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Understanding the Place of Blockchain Technology in Real Estate

Understanding the Place of Blockchain Technology in Real Estate

Industry experts note blockchain technology will eventually revolutionize all businesses. So far, we have seen undeniable evidence in finance, gaming, logistics, etc. However, news of the influence of blockchain technology on real estate seems to be flying under the radar.

The real estate industry leverages technology but not disruptive measures like others. There is not much that the internet revolution did for real estate compared to other sectors. The situation is almost the same for blockchain technology.

There are empirical paradigm shifts noticeable to the casual audience. So, this article explores between the lines of the news and buzz to comprehensively detail the place of blockchain in real estate.

The current synergies between Blockchain and real estate

Blockchain technology has been in place for a while. However, the technology only became famous in 2009, thanks to Satoshi Nakamoto. Everyone knows the story — of how Bitcoin came to be, subsequently irking the creation of over 2000 cryptocurrencies in existence.

The advent of cryptocurrencies redefined global financial systems, adding an extra payment option to international business. Thanks to cryptocurrencies, transactions are no longer limited to fiat currencies. Instead, you can now make payments in cryptos — to businesses accepting them as payment.

The concept of payments and remittances introduced real estate to the blockchain. The first of such payments was the Texas home bought with Bitcoin in 2017. Several other micro and macro home purchases have leveraged Bitcoin ever since. So far, the largest Real Estate transaction carried out in cryptocurrency was the sale of a Miami building for $22.5 million worth of BTC.

As interesting as these news-worthy activities are, the most significant synergy between blockchain and real estate is Smart Contracts. Yes, more buyers want to pay for homes in bitcoin; however, the surge is only the tip of the iceberg. The several potential Smart-Contract-powered use cases of blockchain in real estate are the real deal.

Read Also: Top 10 Blockchain Development Companies in 2022

Smart Contracts aim to simplify complex processes, and we can deploy them in various ways. Some of these include price negotiations, title transfers, etc. The early signs of synergies between blockchain and real estate promise a revamped industry in the next few years.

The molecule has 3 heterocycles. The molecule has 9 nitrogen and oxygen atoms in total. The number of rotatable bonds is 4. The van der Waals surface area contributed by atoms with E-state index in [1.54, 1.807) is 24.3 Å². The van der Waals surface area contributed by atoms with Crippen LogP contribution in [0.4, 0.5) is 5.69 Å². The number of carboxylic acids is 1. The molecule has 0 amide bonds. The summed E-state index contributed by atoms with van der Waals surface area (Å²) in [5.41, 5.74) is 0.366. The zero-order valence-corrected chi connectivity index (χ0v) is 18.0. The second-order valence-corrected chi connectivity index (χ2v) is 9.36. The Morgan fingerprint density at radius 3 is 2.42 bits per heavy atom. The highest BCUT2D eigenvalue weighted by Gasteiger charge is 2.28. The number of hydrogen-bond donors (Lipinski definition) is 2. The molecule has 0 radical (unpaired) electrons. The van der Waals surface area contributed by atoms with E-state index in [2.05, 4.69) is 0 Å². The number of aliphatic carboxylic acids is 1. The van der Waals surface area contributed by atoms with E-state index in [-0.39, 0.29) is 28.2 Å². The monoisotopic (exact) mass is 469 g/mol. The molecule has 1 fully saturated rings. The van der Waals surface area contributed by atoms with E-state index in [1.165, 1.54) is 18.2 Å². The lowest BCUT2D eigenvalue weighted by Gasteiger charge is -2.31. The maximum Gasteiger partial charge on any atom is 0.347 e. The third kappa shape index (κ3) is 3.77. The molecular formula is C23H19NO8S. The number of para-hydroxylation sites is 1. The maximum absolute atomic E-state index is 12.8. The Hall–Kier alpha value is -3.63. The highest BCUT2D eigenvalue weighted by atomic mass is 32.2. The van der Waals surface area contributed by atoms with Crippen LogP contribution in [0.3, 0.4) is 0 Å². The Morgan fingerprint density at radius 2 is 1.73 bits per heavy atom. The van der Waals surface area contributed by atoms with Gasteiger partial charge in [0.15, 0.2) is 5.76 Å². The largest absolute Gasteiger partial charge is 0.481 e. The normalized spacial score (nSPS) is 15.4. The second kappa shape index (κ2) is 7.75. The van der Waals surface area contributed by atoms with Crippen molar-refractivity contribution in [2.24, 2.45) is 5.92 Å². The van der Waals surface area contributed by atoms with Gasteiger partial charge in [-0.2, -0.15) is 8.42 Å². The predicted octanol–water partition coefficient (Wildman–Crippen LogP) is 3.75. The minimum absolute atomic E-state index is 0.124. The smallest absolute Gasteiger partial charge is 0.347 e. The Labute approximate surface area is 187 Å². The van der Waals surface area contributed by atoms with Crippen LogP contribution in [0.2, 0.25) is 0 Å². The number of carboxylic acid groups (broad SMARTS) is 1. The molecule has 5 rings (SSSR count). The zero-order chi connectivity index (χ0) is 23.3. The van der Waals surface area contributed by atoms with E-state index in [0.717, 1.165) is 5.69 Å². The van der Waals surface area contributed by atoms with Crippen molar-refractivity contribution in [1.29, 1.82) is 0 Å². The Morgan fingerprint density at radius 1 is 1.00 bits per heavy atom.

Blockchain concepts are bound to influence real estate markets

Not all blockchain-related concepts will directly impact the real estate industry. For instance, it is hard to see how NFTs, on their own, can be valuable in the tangible aspects of the industry. However, other concepts like smart contracts, metaverse, etc., could play a significant role in real estate.

Smart contract

These are programs developed and maintained on the blockchain. Thanks to these contracts, solving complex processes becomes easy. Also, a smart contract facilitates the seamless connection between sellers and buyers. The strengths of smart contracts lie in their self-executing abilities. So, there is no need for an administrator for projects, as there are rules and conditions to follow.

Metaverse

The metaverse is virtual and augmented reality built on the blockchain.

Prospects used virtual reality to view properties before the metaverse became a thing. With the metaverse, activities like property tours, interior décor, etc., are carried out and are subsequently executed immediately across all necessary channels thanks to smart contracts.

The metaverse combines different functionalities, culminating in an exceptional ultimate viewing experience. Moreover, that experience is well leveraged in gaming currently.

Read Also: What is the Virtual Reality Metaverse?

It is absurd that virtual real estate is fast becoming a thing for folks lacking knowledge of the new economy. With virtual real estate, you can own pieces of digital land and sell them at will. However, beyond the viewing experience, we can only wait to see how metaverse real estate relates to physical real estate. An example of blockchain projects focusing on this area is Decentraland.